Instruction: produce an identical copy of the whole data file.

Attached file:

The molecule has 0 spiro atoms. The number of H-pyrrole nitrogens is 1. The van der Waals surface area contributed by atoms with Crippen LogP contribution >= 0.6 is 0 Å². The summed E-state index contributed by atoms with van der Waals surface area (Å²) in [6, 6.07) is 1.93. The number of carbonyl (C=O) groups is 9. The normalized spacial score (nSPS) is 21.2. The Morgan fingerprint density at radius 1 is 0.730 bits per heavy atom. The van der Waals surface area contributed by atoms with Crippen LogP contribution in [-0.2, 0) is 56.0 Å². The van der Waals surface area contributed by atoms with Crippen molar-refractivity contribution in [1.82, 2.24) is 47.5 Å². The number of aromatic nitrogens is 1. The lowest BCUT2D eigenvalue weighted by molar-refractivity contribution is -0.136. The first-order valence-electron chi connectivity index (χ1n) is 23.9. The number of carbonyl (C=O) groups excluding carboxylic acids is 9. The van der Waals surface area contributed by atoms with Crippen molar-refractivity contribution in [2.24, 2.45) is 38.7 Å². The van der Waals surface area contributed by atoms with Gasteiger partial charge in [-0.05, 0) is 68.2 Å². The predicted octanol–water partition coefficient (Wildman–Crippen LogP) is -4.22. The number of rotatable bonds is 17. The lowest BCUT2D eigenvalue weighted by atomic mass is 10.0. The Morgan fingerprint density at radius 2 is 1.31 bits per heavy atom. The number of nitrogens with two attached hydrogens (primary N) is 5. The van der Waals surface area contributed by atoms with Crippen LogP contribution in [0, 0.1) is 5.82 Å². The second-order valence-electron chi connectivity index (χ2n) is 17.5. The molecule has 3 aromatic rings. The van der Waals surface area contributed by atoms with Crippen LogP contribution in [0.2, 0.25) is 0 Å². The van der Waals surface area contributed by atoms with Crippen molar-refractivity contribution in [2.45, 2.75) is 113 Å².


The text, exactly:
The molecule has 0 spiro atoms. The number of H-pyrrole nitrogens is 1. The van der Waals surface area contributed by atoms with Crippen LogP contribution >= 0.6 is 0 Å². The summed E-state index contributed by atoms with van der Waals surface area (Å²) in [6, 6.07) is 1.93. The number of carbonyl (C=O) groups is 9. The normalized spacial score (nSPS) is 21.2. The Morgan fingerprint density at radius 1 is 0.730 bits per heavy atom. The van der Waals surface area contributed by atoms with Crippen LogP contribution in [-0.2, 0) is 56.0 Å². The van der Waals surface area contributed by atoms with Crippen molar-refractivity contribution in [1.82, 2.24) is 47.5 Å². The number of aromatic nitrogens is 1. The lowest BCUT2D eigenvalue weighted by molar-refractivity contribution is -0.136. The first-order valence-electron chi connectivity index (χ1n) is 23.9. The number of carbonyl (C=O) groups excluding carboxylic acids is 9. The van der Waals surface area contributed by atoms with Crippen molar-refractivity contribution in [2.24, 2.45) is 38.7 Å². The van der Waals surface area contributed by atoms with Gasteiger partial charge in [-0.05, 0) is 68.2 Å². The predicted octanol–water partition coefficient (Wildman–Crippen LogP) is -4.22. The number of rotatable bonds is 17. The lowest BCUT2D eigenvalue weighted by atomic mass is 10.0. The Morgan fingerprint density at radius 2 is 1.31 bits per heavy atom. The number of nitrogens with two attached hydrogens (primary N) is 5. The van der Waals surface area contributed by atoms with Crippen LogP contribution in [0, 0.1) is 5.82 Å². The second-order valence-electron chi connectivity index (χ2n) is 17.5. The molecule has 3 aromatic rings. The van der Waals surface area contributed by atoms with Crippen LogP contribution in [0.2, 0.25) is 0 Å². The van der Waals surface area contributed by atoms with Crippen molar-refractivity contribution in [2.45, 2.75) is 113 Å².